This expansive view is both necessary and essential to the functioning of a small company. But even small companies are vulnerable to strained resources. And that’s where the difficulty comes in. ‘For me it’s the timing of a lot of the principal responsibilities,’ says Beak. ‘I’m the compliance officer, I’m on the disclosure committee, and we don’t have in-house counsel so I also have corporate legal responsibilities and securities responsibilities. So this time of year I’m working on the annual report, the information circular and the materials for the annual meeting and the proxy statement.’ Combining these responsibilities entails dealing with cumbersome secretarial issues like new compensation disclosure requirements in the midst of IR tasks such as ‘analyst calls, press releases, quarterly and annual results,’ explains Beak.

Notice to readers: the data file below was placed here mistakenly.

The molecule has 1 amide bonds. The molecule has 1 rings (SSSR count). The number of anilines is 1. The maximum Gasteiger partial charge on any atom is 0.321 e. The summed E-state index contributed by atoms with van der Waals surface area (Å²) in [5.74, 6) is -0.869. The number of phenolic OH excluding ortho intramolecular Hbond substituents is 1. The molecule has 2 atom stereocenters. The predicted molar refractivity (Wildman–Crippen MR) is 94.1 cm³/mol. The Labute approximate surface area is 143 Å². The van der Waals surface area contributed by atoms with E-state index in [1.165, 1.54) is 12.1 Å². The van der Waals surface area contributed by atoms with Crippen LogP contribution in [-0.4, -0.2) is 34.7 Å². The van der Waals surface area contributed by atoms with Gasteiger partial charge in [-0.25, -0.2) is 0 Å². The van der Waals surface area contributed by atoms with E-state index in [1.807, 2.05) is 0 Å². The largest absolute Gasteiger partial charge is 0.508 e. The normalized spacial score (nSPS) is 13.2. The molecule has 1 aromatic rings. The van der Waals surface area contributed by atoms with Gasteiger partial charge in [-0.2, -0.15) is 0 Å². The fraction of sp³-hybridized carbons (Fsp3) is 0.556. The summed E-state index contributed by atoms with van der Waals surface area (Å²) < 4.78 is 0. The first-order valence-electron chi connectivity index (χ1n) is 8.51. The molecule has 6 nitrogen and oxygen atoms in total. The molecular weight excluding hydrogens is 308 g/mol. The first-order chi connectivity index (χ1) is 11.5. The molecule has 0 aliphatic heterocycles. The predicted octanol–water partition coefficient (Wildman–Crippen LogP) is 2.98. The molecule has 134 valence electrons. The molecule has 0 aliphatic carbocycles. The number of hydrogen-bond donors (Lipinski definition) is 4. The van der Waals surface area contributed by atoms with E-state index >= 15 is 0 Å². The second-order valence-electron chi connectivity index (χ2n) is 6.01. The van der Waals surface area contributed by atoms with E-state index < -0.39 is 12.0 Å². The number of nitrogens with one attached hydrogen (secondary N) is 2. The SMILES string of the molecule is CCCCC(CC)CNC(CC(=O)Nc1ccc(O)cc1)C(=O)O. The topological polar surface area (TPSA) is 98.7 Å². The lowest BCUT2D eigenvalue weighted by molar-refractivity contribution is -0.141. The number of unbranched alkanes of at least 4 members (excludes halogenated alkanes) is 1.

The benefit of combining roles is also its weak point. For Beak, the ‘overlap of core responsibilities’ makes certain times of year – ‘especially for the first quarter’ – very busy. Because this is a fresh position, she is in the process of strategizing how to divide her time. ‘What’s going to make a big difference are the unforeseeable events,’ she say, ‘like if we decide to do an equity offering and we schedule a roadshow. It is going to be challenging to balance it all.’
Myles’ comments reflect Beak’s concerns: ‘The only time [being both IRO and corporate secretary is difficult] is when you’re in a crunch period, whether it’s board-related or investor-related and you need to prioritize your time.’ When proxy materials are being mailed out, and annual meetings are approaching, both the IR and corporate secretary sides are under pressure.
More responsibility, more unity
Yet Myles remains very positive about his new title. ‘There’s a lot of opportunity in the investor relations role where IROs can add a lot of value to the companies they work for,’ he says, encouraging professionals to seek out new ways to contribute. Additionally, the combination of roles could help get the message across to boards that complying with regulations is good for business. And they’ve likely never been more receptive to that message than they are now.